My favorite line from her entire poem was at the very end, “…all those words without a home, come out and play—live in my poem.” She is like one of those amazing foster parents in the movies that you fall in love with for their kindness towards the children who have has a rough start. There seems to be a maternal love laced throughout the poem, beckoning all these wandering words into her writing, where they will be kept safe and always be cherished. And that was what really stood out to me in her poem, that I admired the most: her appreciation of a language that was once so beautiful and elegant, but that has been butchered and reduced to something barely worth mentioning. I have always been fascinated by authors who could capture the English language as something awe-inspiring, and I am certain that Vorreyer is right there with me.

Sunday, August 29, 2010

"In Blackwater Woods" by Mary Oliver

My first thought when I started this poem was that I should really find out where this Blackwater Woods was, if it was a real place, since it was so important that the author made it the title of her poem. So I looked it up. It is apparently located in Blackwater Pond, MA, or at least that is what the articles led me to believe. It was also clearly the inspiration of many of her poems, as I found that she was very in-tune with and reverent of nature. It was truly fascinating how she could relate such simple instances in nature to such deep and precious feelings of her own.

Oliver begins her poem with the description of a forest, which foretold a less gloomy ending to her poem than actually was the case. The uplifting description of the trees as “pillars of light…giving off the rich fragrance of cinnamon and fulfillment,” and of “tapers of cattails…bursting and floating away over the blue shoulders of the ponds," gave me hope, at first. But then I realized that, when she speaks of the tapers floating away, she begins her tale of loss.

Everyone has their own way of expressing the misery and sorrow that they are forced to withstand, that is sometimes thrown unexpectedly into their path, that almost no one can avoid. Mary Oliver uses her unique style of poetry as an aid for herself and those who have met with the pain of living in a mortal world: it is a way to lessen the pain by communicating her feelings through nature. In it, Oliver speaks of grief, most likely over the death of a loved one, with her description of “…the fires and the black river of loss whose other side is salvation, whose meaning none of us will ever know.” This clearly speaks, to me, of the journey from this life to the next, a path which leads to a better place, but one that we will never fully understand in this life.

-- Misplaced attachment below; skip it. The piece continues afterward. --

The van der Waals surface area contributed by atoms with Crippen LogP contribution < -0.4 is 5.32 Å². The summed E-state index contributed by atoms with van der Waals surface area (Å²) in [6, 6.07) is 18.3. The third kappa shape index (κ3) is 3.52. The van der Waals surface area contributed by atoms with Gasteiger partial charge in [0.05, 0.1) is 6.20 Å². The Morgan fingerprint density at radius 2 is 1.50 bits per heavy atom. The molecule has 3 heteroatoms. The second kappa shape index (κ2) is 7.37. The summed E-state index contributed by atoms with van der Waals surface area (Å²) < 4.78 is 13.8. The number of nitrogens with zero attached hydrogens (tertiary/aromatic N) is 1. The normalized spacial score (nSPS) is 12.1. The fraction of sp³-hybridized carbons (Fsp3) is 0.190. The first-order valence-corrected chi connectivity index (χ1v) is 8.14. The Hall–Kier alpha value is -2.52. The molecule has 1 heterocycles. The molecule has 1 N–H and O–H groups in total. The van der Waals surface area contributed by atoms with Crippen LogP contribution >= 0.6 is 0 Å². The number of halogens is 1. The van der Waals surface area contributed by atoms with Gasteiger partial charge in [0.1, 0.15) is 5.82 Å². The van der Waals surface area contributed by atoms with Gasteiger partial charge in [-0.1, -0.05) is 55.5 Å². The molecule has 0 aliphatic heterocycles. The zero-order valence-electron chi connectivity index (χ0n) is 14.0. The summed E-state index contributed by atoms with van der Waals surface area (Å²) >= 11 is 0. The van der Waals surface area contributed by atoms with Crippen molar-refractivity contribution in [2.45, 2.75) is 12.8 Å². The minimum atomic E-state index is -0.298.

The line “…and every pond, no matter what its name is, is nameless now,” transitions the poem from her initially calm and peaceful forest into her tale of depressing familiarity with sadness and loss. She suggests three things that everyone must know in order to survive in this world: that nothing and no one lasts forever in this life, and that we should be able to “love what is mortal” knowing that it could soon be gone, “[holding] it against your bones knowing your own life depends on it.” But most importantly, she tells us that we should understand that the world keeps on turning, and, even though we should not forget to love and cherish these mortal things, and remember them still when they are gone, we must learn how to let them go. These words moved me, and I will not forget this advice easily, because it makes sense: everyone has something that they will lose in this life, but that does not mean that they should never love it in the first place.

Sunday, August 15, 2010

The Great Gatsby- F. Scott Fitzgerald

What can I even say about The Great Gatsby? Besides the fact that every time it talked about the “New Rich” my mind jumped to Nouveau Riche from Modern America last year. It is such a crazy, deep, exaggerated book. I tried to do the “learn to write” text marking, and I can tell you that was not the best idea. I definitely should have gotten a little way through the book before I decided to analyze Fitzgerald’s writing style, because I have certainly never seen anything like it before in my life: his terminology was completely alien to me and I could hardly keep up with the hidden meanings behind every little detail. Of course that’s probably the whole point of that type of annotation, so maybe I didn’t totally fail with this book.

In any case, behind his confusing dialect and ironic symbolism, I realized that Fitzgerald was really an amazing writer, with the way he could make completely unexpected connections and the way he had some deep understanding of the motivations of a human being. He could connect a personality to an earthquake, a bootlegger to a god, and a location to a person. He perfectly portrayed the ignorantly hypocritical beliefs of Nick about himself and others that is so commonly seen in our prideful and conceited society. He also created a sort of festering irritation and indignation for me with the way Tom reacted so hypocritically to his realization of Daisy’s affair, because if there is one thing I hate more than anything in the world it is an ignorant hypocrite.

To be completely honest, I could hardly fathom how this man’s mind worked most of the time. Maybe it was just the fact that he was seeing firsthand the kind of situations he was writing about, and he felt the need to make a statement. All I know is that he could take something ordinary and make it something completely different in an uncanny and precise way. I was a little disappointed at the end, though, having endured the childish actions of most of the characters and the depressing outcome of their bickering, I was hoping for a little more optimistic ending and a little less symbolically discouraging fate.